Once we identified a potential company in a sector by yield we would then pull open its last annual report and flip to its asset and debt balance sheet and look for its retained earnings.  A good value here usually indicates the company is sitting on some cash so in event of a downturn in their business they can keep paying their dividend.  If the retained earnings were low and the debt levels were high we would often avoid buying the company.  Also at this time we would take a look at how long has the company been paying a dividend and how often they increase it.  Steady dividend growth often means a decent growth in the company overall which is good for the share price in the long term (and your TFSA balance if you buy shares in the company).

Later on we added an ETF of preferred shares to our TFSAs instead of bonds to give a bit more balance to the risk profile of the accounts but still focus on producing income.

Then the last factor in getting a high TFSA balance is: luck.  You occasionally will pick a company that does REALLY well the spikes your balance.  For me it was AQN (Algonquin Power & Utilities Corp) which I managed to buy when it was under a cloud of doubt due its debt level but the overall numbers looked fairly good and utilities have very dependable cash flows. My yield based on my purchase price is somewhere above 10% now.  For my wife, she bought MFC (Manulife Financial Corp) and the share priced increased by around 30%.  So yes, that is hard to predict but it does occasionally happen.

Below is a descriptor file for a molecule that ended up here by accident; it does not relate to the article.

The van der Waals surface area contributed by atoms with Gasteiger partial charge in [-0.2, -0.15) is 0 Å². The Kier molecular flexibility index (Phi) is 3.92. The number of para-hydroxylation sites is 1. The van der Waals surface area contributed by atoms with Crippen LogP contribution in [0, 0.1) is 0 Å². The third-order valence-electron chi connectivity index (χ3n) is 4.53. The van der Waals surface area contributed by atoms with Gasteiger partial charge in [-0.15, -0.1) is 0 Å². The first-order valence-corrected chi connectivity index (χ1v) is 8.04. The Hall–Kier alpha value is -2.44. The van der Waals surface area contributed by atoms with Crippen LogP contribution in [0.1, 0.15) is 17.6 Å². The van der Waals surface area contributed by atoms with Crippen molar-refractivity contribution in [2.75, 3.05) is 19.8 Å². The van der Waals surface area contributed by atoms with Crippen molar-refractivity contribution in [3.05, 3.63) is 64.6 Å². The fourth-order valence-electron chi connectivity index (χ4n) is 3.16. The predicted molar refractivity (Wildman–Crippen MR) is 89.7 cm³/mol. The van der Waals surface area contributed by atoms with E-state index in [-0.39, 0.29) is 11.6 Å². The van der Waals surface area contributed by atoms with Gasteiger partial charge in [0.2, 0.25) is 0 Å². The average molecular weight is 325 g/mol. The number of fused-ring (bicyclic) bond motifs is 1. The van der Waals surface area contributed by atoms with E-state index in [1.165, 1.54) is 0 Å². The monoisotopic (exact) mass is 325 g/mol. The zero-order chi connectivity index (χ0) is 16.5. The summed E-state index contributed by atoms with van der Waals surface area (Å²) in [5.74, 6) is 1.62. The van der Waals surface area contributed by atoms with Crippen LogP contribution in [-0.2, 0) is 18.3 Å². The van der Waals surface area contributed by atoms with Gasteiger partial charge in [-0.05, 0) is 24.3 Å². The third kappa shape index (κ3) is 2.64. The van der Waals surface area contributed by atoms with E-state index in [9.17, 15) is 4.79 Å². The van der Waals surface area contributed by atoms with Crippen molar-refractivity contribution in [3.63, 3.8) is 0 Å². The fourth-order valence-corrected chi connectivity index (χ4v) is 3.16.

So what do you use your TFSA for and are you happy with your return?

July 2018 – Net Worth

Welcome to my net worth posts where I try to prove to myself and you that I wasn’t crazy for leaving work in the fall of 2017 to start my early retirement.   A few important notes:  we are mortgage free and our goal is have our income/investment gains exceed our spending on a 12 month rolling average (please note this metric is still under development).

Investments

Accounts

RRSP $65,820
LIRA $17,960
TFSA $96,460
Pension $173,700
Wife’s RRSP $94,110
Wife’s TFSA $88,860
Wife’s Taxable $46,140
High Interest Savings Account $34,480

Investment Net Worth $617,530 ($4630 increase over last month from investments)

Home Equity

Estimate $395,000

Income

To keep things simple I’m only going to track what income comes into our main ‘house’ chequing account.  I won’t be tracking my wife’s or my businesses income as those don’t really matter until the money moves over to the ‘house’ account.  Also I won’t track investment gains since that is covered above.

  • Wife’s Monthly Payment to House: $712